OBJECTIVE - Aging is associated with impaired insulin sensitivity and increased prevalence of type 2 diabetes. However, it remains unclear whether aging-associated insulin resistance is due to increased adiposity or other age-related factors. To address this question, the impact of aging on insulin sensitivity was investigated independently of changes in body composition.
METHODS - Cohorts of mice aged 4 to 8 months ("young") and 18 to 27 months ("aged") exhibiting similar body composition were characterized for glucose metabolism on chow and high-fat diets. Insulin sensitivity was assessed by hyperinsulinemic-euglycemic clamp analyses. The relationship between aging and insulin resistance in humans was investigated in 1,250 nondiabetic Mexican Americans who underwent hyperinsulinemic-euglycemic clamps.
RESULTS - In mice with similar body composition, age had no detrimental effect on plasma glucose and insulin levels. While aging did not diminish glucose tolerance, hyperinsulinemic-euglycemic clamps demonstrated impaired insulin sensitivity and reduced insulin clearance in aged mice on chow and high-fat diets. Consistent with results in the mouse, age remained an independent determinant of insulin resistance after adjustment for body composition in Mexican American males.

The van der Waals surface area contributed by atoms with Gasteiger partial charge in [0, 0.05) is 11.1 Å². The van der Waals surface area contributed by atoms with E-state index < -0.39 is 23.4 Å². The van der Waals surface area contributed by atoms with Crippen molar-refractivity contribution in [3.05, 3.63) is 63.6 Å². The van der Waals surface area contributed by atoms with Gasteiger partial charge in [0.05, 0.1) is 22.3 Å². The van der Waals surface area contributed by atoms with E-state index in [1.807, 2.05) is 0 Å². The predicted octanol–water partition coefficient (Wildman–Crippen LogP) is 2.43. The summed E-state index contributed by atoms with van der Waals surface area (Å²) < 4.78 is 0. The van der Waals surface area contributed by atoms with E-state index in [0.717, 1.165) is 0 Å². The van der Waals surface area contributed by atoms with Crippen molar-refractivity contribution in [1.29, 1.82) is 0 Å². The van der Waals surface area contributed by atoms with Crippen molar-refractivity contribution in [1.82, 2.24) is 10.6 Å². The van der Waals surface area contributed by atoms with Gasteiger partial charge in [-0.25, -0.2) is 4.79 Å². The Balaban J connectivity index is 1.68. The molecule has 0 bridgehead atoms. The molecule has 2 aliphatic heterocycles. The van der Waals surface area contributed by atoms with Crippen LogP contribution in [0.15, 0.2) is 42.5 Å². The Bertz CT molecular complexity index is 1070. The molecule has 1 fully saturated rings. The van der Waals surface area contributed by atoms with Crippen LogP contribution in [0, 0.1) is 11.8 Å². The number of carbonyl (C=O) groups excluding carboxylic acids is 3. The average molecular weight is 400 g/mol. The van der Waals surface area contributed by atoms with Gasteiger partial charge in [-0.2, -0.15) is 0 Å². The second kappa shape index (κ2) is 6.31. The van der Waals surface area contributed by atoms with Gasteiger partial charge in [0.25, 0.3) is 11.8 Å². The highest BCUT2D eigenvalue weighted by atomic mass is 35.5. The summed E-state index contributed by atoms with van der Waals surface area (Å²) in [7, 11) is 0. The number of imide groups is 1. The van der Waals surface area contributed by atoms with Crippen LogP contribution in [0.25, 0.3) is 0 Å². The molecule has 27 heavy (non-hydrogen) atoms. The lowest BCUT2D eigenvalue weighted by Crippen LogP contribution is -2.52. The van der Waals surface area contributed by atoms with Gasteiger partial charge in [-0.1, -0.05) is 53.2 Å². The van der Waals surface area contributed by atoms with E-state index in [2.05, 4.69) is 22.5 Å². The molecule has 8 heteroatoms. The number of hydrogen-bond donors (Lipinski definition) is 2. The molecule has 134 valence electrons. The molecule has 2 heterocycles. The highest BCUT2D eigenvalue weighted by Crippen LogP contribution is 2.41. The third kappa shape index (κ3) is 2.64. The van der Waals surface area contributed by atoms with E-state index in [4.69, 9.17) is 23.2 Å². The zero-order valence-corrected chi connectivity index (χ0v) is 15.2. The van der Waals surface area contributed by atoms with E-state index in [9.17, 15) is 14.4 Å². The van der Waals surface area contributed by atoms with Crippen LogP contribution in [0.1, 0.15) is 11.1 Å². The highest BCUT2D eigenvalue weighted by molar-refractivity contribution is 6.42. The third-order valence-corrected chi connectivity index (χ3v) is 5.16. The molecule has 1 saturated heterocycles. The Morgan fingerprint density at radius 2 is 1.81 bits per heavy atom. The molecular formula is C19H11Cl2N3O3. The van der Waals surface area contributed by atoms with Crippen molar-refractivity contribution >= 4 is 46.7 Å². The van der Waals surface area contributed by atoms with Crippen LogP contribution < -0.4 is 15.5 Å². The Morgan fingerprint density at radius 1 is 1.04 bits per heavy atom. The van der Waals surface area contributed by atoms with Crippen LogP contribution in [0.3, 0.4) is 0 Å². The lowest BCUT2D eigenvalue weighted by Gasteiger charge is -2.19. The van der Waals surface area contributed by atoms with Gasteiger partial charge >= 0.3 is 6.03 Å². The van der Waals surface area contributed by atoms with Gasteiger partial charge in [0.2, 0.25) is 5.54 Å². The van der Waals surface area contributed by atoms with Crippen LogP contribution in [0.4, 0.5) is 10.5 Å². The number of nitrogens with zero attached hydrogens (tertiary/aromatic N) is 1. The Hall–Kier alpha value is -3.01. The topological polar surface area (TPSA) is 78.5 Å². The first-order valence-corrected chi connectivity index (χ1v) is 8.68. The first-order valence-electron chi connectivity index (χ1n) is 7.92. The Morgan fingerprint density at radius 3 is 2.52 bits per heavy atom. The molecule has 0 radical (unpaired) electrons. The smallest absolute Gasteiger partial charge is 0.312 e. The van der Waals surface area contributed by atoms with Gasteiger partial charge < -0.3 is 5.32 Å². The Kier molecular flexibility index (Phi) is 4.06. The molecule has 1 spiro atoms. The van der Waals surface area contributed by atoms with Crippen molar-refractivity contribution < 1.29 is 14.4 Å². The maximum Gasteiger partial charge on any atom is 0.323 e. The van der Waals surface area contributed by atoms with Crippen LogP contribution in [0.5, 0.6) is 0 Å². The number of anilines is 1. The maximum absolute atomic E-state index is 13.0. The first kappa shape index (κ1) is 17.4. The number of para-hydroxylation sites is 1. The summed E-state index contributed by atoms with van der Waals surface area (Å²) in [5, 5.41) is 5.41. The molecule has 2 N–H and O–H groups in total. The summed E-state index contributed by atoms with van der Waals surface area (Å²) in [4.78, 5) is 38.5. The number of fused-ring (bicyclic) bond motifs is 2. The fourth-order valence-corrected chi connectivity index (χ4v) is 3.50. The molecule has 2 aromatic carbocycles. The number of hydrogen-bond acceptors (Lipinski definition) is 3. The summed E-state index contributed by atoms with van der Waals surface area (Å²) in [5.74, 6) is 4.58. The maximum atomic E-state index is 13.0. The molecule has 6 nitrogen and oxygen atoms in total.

CONCLUSIONS - This study demonstrates that in addition to altered body composition, adiposity-independent mechanisms also contribute to aging-associated insulin resistance in mice and humans.
© 2019 The Obesity Society.